Detox Strategies for Success.

Maybe it's time to give yourself a break.

As within, so without…

Springtime is a time of renewal; as the long, slow winter has come to an end we start to see glimpses of life and vitality start to appear again. Plants and trees begin to blossom as the days get longer. We start to feel once again the sun kissing our skin as we peel away the Winter layers. The collective sense of relief and joy can be felt as we all embrace that time between the “too cold” winter, and the “too hot” summer.

Springtime signals the end of our hibernating months and encourages us to open our windows and let the fresh air in. Many of us feel compelled to engage in the ritual of spring cleaning, too. Closets and cupboards get cleaned out, walls and floors get scrubbed, and we clear space in our home to make way for the new. We want to feel open, spacious and alive.

Just like our homes, our bodies too require attention and cleaning. The Winter months typically see us slow down and become stagnant. We bundle up in our warm clothes and eat our favourite comfort foods. A glass of red wine in front of the tv while watching a movie. Bored, standing in front of the fridge looking for a second lunch to keep us entertained.

The Winter of 2020 and COVID in particular - it has been heavy and stressful to say the least. It has been a time of #isobaking and home deliveries; less movement and more sugar. It’s been taking a toll on our bodies, especially our livers and our gastrointestinal systems.

The liver - our natural filtration system.

Our liver is our body's filtration system; it is constantly in an active state, metabolising the foods we eat, clearing out toxins and storing nutrients for when we need them. Like every filtration system, our precious liver can also benefit from a clean every now and again, particularly after long periods of high consumption of toxic substances, like alcohol, sugar, saturated fats and exposure to environmental chemicals.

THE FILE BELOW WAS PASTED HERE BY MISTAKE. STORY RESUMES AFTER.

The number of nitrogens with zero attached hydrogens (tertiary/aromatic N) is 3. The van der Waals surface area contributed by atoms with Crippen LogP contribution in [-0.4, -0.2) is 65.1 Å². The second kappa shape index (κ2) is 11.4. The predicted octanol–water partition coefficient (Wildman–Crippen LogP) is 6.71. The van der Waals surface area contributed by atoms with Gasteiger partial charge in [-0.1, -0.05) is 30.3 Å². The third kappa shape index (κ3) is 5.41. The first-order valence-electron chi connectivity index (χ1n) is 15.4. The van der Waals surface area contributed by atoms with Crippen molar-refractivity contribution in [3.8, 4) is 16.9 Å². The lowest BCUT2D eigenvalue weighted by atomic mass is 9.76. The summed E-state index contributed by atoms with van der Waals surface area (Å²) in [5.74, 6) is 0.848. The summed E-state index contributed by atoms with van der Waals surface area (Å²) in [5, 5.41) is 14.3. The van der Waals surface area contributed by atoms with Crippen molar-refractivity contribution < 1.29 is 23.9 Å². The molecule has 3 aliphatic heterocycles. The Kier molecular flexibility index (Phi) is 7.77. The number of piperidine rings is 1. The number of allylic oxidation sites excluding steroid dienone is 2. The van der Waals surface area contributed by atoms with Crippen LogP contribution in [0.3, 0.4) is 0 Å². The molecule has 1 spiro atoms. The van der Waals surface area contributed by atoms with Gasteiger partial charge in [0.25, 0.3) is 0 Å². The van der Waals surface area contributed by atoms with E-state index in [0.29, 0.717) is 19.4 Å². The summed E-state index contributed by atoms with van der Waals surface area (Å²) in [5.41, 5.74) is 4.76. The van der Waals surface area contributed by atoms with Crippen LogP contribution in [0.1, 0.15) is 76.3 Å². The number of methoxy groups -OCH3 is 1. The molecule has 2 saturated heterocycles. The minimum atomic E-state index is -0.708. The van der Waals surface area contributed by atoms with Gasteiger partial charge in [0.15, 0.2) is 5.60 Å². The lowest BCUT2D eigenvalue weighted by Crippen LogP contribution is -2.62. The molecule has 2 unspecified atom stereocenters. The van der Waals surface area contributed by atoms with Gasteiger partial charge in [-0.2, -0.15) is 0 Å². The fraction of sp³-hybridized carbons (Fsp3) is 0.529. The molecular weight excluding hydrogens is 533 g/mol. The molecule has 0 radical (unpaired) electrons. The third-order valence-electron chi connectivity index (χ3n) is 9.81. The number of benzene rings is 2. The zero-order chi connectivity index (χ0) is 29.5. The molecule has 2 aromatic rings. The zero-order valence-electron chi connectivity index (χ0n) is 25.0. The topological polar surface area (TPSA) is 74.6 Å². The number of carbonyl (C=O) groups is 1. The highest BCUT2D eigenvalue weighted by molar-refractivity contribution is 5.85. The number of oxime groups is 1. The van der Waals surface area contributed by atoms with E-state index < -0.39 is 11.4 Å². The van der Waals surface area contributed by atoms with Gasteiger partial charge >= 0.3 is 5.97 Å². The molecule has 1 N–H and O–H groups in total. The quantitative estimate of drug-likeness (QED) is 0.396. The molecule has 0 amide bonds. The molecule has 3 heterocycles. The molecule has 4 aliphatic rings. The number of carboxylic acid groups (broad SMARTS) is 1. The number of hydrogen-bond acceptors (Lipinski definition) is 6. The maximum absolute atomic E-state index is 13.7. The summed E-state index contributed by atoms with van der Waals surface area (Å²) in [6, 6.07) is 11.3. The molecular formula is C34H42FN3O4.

Cleansing can also be very helpful for the gastrointestinal system. By reducing the amount and cleaning up the quality of the food we eat, our digestive system is able to divert energy from digestion and use it for healing and repairing.

Think of it like hitting the reset button on your body.

What’s in it for me?

  • More energy

  • Better mood, attention & focus

  • Better digestion

  • Weight management

  • A healthier, more efficient immune system

Let’s break it down...

What cleansing is.

  • Removing the items that insult your liver from your diet - this includes alcohol, meat, refined sugar, excess oil, drugs and food additives that are often hidden in your food (especially packaged foods).

What cleansing is not.

  • It is not irresponsibly depriving your body of what it needs, ie. long unsupervised juice fasts or water fasts.

  • An unsupervised and unnecessary ‘meal replacement’ strategy or avoiding solid foods.

How to know when your liver might need a cleanse?

A few signs you may need to treat your body to a cleanse include:

  • You are feeling generally pretty sluggish and slow.

  • You’re experiencing brain fog and can’t focus on even simple things.

  • You feel bloated and full all the time.

  • Your sleep is not great and you wake feeling tired and unrefreshed.

  • You are depending on junk food, alcohol and cigarettes to get through the day.

  • PMS symptoms can be worse than usual.

  • You are feeling generally pretty stressed out and irritable, especially about the small things.

What gets the cut?

Too often we see people who want to take more supplements to help detox their body without cutting out the things that are causing the damage; this can actually put more load on the liver. Often it is what you don't do that is more meaningful.

The best place to start is by removing the things that are causing harm. Remove the following items from your diet.

  • Meat and animal products.

  • Sugar.

  • Caffeine.

  • Gluten.

  • Juices (yes, even fruit juice).